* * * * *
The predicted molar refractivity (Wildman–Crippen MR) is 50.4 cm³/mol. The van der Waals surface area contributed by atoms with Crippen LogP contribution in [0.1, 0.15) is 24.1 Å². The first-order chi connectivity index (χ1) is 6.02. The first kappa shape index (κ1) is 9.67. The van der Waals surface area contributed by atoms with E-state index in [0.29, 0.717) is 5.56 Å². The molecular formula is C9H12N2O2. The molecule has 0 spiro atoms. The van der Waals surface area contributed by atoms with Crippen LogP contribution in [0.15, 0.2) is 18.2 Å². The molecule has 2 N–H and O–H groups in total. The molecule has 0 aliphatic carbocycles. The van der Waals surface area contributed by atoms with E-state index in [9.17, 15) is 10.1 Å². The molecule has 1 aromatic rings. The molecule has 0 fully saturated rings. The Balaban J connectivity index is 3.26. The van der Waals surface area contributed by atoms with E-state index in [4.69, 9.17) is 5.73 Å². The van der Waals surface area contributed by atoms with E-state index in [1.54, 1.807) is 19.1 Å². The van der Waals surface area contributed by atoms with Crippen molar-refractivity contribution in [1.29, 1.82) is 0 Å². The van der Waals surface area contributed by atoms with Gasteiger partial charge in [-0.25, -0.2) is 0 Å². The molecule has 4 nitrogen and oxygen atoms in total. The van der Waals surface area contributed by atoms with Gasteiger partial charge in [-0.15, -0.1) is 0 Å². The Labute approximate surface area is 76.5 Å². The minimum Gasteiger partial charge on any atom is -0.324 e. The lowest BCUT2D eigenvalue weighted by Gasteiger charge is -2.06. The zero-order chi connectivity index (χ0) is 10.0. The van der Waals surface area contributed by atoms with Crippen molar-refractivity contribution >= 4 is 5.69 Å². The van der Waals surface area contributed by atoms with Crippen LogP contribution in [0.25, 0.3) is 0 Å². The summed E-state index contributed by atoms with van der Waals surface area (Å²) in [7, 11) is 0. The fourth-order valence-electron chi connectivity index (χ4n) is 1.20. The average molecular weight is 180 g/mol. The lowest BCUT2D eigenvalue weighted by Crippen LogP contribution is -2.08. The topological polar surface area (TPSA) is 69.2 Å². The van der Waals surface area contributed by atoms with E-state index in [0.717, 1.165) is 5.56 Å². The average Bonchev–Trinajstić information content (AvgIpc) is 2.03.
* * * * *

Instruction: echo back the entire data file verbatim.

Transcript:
The predicted molar refractivity (Wildman–Crippen MR) is 50.4 cm³/mol. The van der Waals surface area contributed by atoms with Crippen LogP contribution in [0.1, 0.15) is 24.1 Å². The first-order chi connectivity index (χ1) is 6.02. The first kappa shape index (κ1) is 9.67. The van der Waals surface area contributed by atoms with E-state index in [0.29, 0.717) is 5.56 Å². The molecular formula is C9H12N2O2. The molecule has 0 spiro atoms. The van der Waals surface area contributed by atoms with Crippen LogP contribution in [0.15, 0.2) is 18.2 Å². The molecule has 2 N–H and O–H groups in total. The molecule has 0 aliphatic carbocycles. The van der Waals surface area contributed by atoms with E-state index in [9.17, 15) is 10.1 Å². The molecule has 1 aromatic rings. The molecule has 0 fully saturated rings. The Balaban J connectivity index is 3.26. The van der Waals surface area contributed by atoms with E-state index in [4.69, 9.17) is 5.73 Å². The van der Waals surface area contributed by atoms with E-state index in [1.54, 1.807) is 19.1 Å². The van der Waals surface area contributed by atoms with Crippen molar-refractivity contribution in [1.29, 1.82) is 0 Å². The van der Waals surface area contributed by atoms with Gasteiger partial charge in [-0.25, -0.2) is 0 Å². The molecule has 4 nitrogen and oxygen atoms in total. The van der Waals surface area contributed by atoms with Gasteiger partial charge in [-0.15, -0.1) is 0 Å². The Labute approximate surface area is 76.5 Å². The minimum Gasteiger partial charge on any atom is -0.324 e. The lowest BCUT2D eigenvalue weighted by Gasteiger charge is -2.06. The zero-order chi connectivity index (χ0) is 10.0. The van der Waals surface area contributed by atoms with Crippen molar-refractivity contribution >= 4 is 5.69 Å². The van der Waals surface area contributed by atoms with Crippen LogP contribution in [0.25, 0.3) is 0 Å². The summed E-state index contributed by atoms with van der Waals surface area (Å²) in [7, 11) is 0. The fourth-order valence-electron chi connectivity index (χ4n) is 1.20. The average molecular weight is 180 g/mol. The lowest BCUT2D eigenvalue weighted by Crippen LogP contribution is -2.08. The topological polar surface area (TPSA) is 69.2 Å². The van der Waals surface area contributed by atoms with E-state index in [0.717, 1.165) is 5.56 Å². The average Bonchev–Trinajstić information content (AvgIpc) is 2.03.